- The Washington Times - Sunday, April 15, 2007

Just when civil rights advocates were celebrating recent advances in restoring the voting rights of 5.3 million Americans prohibited from voting in several states because of their felony convictions, along comes the news that the Bush administration has been playing politics with meaningful electoral reform.

Geez, can’t they focus on governing without engaging in partisan warfare?

The New York Times has reported that the Election Assistance Commission, a federal agency charged with administering federal elections, “played down the findings of experts who concluded last year that there was little voter fraud around the nation.” According to the New York Times’ review, the “original report on fraud cites ‘evidence of some continued outright intimidation and suppression’ of voters by local officials, especially in some American Indian communities, while the final report says only that voter ‘intimidation is also a topic of some debate because there is little agreement concerning what constitutes actionable voter intimidation.’ ”

Just why would the EAC suppress or alter a report that could have helped restore citizens’ confidence in our electoral system? Did someone pressure them to disown reports they commissioned? If so, we need to find the guilty parties and bring yet another shameful episode of partisanship to public attention.

As the Times notes, this issue played a “significant role” in the Bush administration’s “firing of eight United States attorneys, several of whom, documents now indicate, were dismissed for being insufficiently aggressive in pursuing voter fraud cases.” Perhaps disgraced Attorney General Alberto Gonzalez will have the decency to respond to these allegations next week when he testifies on Capitol Hill.

The Election Assistance Commission, according to its own mission statement, is supposed to be a clearinghouse for all “matters that affect the administration of federal elections,” providing “information and guidance with respect to laws, procedures and technologies affecting the administration of federal elections.” Fair enough, but why did they shove aside a report that could have provided timely guidance to members of Congress trying to address so-called voter fraud by imposing restrictive voter-ID requirements?

The EAC not only refused to accept the reasoned conclusion of its bipartisan consultants, they also refused to release those findings at a time when doing so would have discounted claims of rampant voter fraud that were the justification for the restrictive voter ID law passed last year by the Republican-controlled House of Representatives. Thank God the Senate had no appetite to take up a similar measure being pushed to address the phantom of voter fraud.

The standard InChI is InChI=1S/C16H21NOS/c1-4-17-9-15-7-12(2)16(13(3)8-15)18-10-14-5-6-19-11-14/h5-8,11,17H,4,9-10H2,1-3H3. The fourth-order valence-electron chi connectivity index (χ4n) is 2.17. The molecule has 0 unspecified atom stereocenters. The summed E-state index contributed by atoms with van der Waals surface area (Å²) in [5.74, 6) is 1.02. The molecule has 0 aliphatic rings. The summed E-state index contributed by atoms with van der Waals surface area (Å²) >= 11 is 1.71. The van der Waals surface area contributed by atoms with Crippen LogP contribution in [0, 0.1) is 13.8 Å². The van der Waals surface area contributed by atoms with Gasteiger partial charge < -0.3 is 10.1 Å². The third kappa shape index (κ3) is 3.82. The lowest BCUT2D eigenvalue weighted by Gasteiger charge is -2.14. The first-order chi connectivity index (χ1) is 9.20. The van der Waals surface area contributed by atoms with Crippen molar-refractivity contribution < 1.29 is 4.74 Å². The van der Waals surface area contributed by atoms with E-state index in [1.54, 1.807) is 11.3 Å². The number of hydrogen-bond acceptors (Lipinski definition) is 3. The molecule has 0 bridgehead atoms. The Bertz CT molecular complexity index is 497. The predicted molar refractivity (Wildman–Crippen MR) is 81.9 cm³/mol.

Here we approach another major electoral season and the agency in charge of helping states reform their electoral practices has lost its credibility. Loyola Law professor and election expert Richard Hansen have written that the “EAC needs to remain a credible broker and cannot be timid by what it finds.” Mr. Hansen believes that if the evidence supports one side of the debate, that is “not a reason to disown a report and start over.” Hmmmm, unless it’s about politics and helping one side gain an electoral advantage.

Since the 2000 presidential election, states have moved to enact stringent voter ID requirements. According to election experts, as of the November 2006 election, 24 states had enacted some form of voter identification law, up from 11 in 2000.

While state and federal courts have thrown out some restrictive and punitive photo ID laws on the grounds they may lead to disenfranchising poor, elderly or minority citizens otherwise eligible to vote, the drumbeat still rages to put in place more punitive laws. The motives are simple: Suppress the turnout of eligible citizens who may not embrace the political priorities of one of the major political parties. Shameful.

No citizen should vote twice, and felons and others seeking to have their voting rights restored must remain patient while the wheels of justice turn in their favor. But, under the guise of people “stuffing ballot boxes,” allowing the dead to vote or undocumented workers attempting to claim citizenship, Republican lawmakers have begun to erect new laws that could severely curtail the right of all eligible citizens to vote and have those votes counted accurately.

Perhaps it’s time we all put aside partisan consideration and agree that no eligible citizen should have to pay to vote. As many civil rights advocates will tell you, proof of citizenship requirements can place an undue financial burden on voters. I know because many of my family members who had all their possessions washed away during Hurricane Katrina are still scurrying to replace passports, birth certificates and other proof of citizenship, and the expense is shocking.

We should also agree that no eligible citizen should face intimidation by partisan poll workers or be asked to produce ID at the polling place when state law only requires first-time voters and those who did not list an ID number on their registration forms to do so. It’s wrong, and it’s illegal.

The Justice Department and the Election Assistance Commission, you are now on notice that civil rights groups are watching your every step, your partisan reports and, yes, your role in destroying one of the most important ingredients of our democracy: the right of all citizens regardless of race, gender, disability, age or class to participate in the electoral process.

Donna Brazile is a political commentator on CNN, ABC and National Public Radio and former campaign manager for Al Gore.

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